Many parts of the city are accessible to people with a disability.
I enjoyed a city break in Budapest with a group of friends a couple of years ago and found it to be a very positive experience from many points of view. As a disabled traveller, I always make sure I do some advance homework on any city that I visit, including the whereabouts of disabled toilets, any difficulties in accessing the main tourist attractions etc. One thing which is very difficult to research is the amount of cobbled pavements and roads to be encountered although you can assume that many of the historic areas in the centre of cities will inevitably be cobbled and life in a wheelchair will not be particularly comfortable!
When you visit Budapest you quickly realise that Buda and Pest are two distinct cities. Budapest didn’t become a single city until 1873, with the unification of the two cities on both banks of the River Danube. The central part of Pest is reasonably flat and quite easy to manage on foot. Heroes Square is the starting point for many Pest itineraries. The Square pays homage to Hungary’s great leaders and acts as the main entrance to City Park.
One sight not to be missed is the Parliament building, which actually can be seen at its best when viewed from a Danube river cruise. This beautiful building was built in Neo-Gothic style between 1884 and 1904 and serves as the permanent seat of the National Assembly. I would recommend a Danube river cruise very highly. The boat was easily accessed by wheelchair from the quayside and the boat had a very handy accessible toilet.
As a contrast to Pest, Buda is built on a series of hills. Castle Hill is a target for many visitors. The hill towers imposingly over the River Danube and contains some of the most beautiful Baroque buildings in the city. You can take the funicular up from the Chain Bridge and wander along the cobbled streets, soaking up glorious architectural gems including Matthias Church, the Royal Palace and Fishermen’s Bastion. Not all parts are accessible to wheelchairs but there are certainly enough points of interest to look at and enjoy to make the trip well worthwhile. (There was also an accessible toilet in the castle area!)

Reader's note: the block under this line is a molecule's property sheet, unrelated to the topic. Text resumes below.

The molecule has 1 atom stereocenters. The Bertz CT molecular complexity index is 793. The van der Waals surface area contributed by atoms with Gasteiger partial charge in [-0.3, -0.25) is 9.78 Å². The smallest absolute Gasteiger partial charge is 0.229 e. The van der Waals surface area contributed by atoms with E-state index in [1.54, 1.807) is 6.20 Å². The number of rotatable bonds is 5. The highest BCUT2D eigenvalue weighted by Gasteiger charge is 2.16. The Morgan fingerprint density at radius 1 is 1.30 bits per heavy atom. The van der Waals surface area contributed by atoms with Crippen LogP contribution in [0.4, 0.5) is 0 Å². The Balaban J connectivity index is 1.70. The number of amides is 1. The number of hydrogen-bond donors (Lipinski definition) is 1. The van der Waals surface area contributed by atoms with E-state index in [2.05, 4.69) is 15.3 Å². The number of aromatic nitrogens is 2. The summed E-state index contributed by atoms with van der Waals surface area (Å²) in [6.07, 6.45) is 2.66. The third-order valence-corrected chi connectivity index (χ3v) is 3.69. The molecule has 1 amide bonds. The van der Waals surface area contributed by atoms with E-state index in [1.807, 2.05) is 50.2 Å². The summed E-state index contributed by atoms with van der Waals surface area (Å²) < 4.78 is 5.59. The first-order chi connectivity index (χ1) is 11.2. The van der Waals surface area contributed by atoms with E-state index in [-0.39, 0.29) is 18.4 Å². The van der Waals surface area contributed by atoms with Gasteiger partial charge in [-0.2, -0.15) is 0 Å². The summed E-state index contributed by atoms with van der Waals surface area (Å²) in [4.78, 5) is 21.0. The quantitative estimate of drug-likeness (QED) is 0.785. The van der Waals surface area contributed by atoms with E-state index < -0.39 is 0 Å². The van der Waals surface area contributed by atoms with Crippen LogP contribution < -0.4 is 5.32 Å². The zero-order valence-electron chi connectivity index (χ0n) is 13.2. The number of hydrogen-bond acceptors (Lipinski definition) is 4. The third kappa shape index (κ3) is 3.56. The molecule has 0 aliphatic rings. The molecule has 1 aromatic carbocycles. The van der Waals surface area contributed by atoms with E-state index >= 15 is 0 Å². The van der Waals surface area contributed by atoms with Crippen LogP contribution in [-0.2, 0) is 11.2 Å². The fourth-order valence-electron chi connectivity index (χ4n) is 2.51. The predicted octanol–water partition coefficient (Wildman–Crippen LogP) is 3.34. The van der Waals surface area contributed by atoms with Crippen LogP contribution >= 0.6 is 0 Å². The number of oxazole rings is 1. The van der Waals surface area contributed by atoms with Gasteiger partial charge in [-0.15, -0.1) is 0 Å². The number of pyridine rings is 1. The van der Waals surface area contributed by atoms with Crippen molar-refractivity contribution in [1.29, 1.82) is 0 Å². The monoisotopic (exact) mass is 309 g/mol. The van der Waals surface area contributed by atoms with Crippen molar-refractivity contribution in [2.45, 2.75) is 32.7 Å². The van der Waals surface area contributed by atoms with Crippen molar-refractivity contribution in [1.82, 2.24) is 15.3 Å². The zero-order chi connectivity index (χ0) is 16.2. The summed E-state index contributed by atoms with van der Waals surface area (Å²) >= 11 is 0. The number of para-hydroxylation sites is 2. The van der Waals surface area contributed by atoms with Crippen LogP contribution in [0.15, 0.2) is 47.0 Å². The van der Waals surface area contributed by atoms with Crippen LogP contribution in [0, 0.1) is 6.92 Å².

It’s difficult to write a blog about Budapest without mentioning the Chain Bridge which links the two halves of the city. This magnificent suspension bridge was built in the 19th century but was destroyed by the Germans in 1945. Reopened in 1949, the bridge is an exact replica of the original structure.
I would certainly recommend Budapest to anyone thinking of taking a city break in a charming, friendly and historically fascinating capital city, including disabled travellers.